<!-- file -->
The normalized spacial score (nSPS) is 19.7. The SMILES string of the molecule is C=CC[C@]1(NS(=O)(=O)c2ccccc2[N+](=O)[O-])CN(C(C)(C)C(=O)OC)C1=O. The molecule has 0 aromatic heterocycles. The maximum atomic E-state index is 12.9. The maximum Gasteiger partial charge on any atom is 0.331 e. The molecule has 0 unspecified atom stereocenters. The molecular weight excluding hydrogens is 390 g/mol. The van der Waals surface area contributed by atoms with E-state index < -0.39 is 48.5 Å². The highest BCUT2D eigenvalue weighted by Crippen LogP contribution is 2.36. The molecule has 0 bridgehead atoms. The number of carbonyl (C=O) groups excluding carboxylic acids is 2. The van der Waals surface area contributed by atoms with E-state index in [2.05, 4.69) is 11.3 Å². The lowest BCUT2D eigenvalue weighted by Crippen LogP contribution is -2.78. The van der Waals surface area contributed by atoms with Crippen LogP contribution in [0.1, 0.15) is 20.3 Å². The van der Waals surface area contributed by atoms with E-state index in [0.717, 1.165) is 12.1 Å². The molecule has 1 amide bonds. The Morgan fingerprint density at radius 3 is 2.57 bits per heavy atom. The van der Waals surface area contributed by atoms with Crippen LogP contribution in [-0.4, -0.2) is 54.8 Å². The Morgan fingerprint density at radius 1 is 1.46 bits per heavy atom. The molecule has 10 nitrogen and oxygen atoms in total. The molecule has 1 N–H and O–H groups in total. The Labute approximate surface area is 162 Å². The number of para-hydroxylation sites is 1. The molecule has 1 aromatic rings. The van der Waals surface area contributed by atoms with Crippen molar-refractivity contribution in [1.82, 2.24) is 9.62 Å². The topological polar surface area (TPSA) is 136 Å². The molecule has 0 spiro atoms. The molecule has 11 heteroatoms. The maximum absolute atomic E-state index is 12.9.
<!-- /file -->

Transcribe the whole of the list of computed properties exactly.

The normalized spacial score (nSPS) is 19.7. The SMILES string of the molecule is C=CC[C@]1(NS(=O)(=O)c2ccccc2[N+](=O)[O-])CN(C(C)(C)C(=O)OC)C1=O. The molecule has 0 aromatic heterocycles. The maximum atomic E-state index is 12.9. The maximum Gasteiger partial charge on any atom is 0.331 e. The molecule has 0 unspecified atom stereocenters. The molecular weight excluding hydrogens is 390 g/mol. The van der Waals surface area contributed by atoms with E-state index < -0.39 is 48.5 Å². The highest BCUT2D eigenvalue weighted by Crippen LogP contribution is 2.36. The molecule has 0 bridgehead atoms. The number of carbonyl (C=O) groups excluding carboxylic acids is 2. The van der Waals surface area contributed by atoms with E-state index in [2.05, 4.69) is 11.3 Å². The lowest BCUT2D eigenvalue weighted by Crippen LogP contribution is -2.78. The van der Waals surface area contributed by atoms with Crippen LogP contribution in [0.1, 0.15) is 20.3 Å². The van der Waals surface area contributed by atoms with E-state index in [0.717, 1.165) is 12.1 Å². The molecule has 1 amide bonds. The Morgan fingerprint density at radius 3 is 2.57 bits per heavy atom. The van der Waals surface area contributed by atoms with Crippen LogP contribution in [-0.4, -0.2) is 54.8 Å². The Morgan fingerprint density at radius 1 is 1.46 bits per heavy atom. The molecule has 10 nitrogen and oxygen atoms in total. The molecule has 1 N–H and O–H groups in total. The Labute approximate surface area is 162 Å². The number of para-hydroxylation sites is 1. The molecule has 1 aromatic rings. The van der Waals surface area contributed by atoms with Crippen molar-refractivity contribution in [1.82, 2.24) is 9.62 Å². The topological polar surface area (TPSA) is 136 Å². The molecule has 0 spiro atoms. The molecule has 11 heteroatoms. The maximum absolute atomic E-state index is 12.9.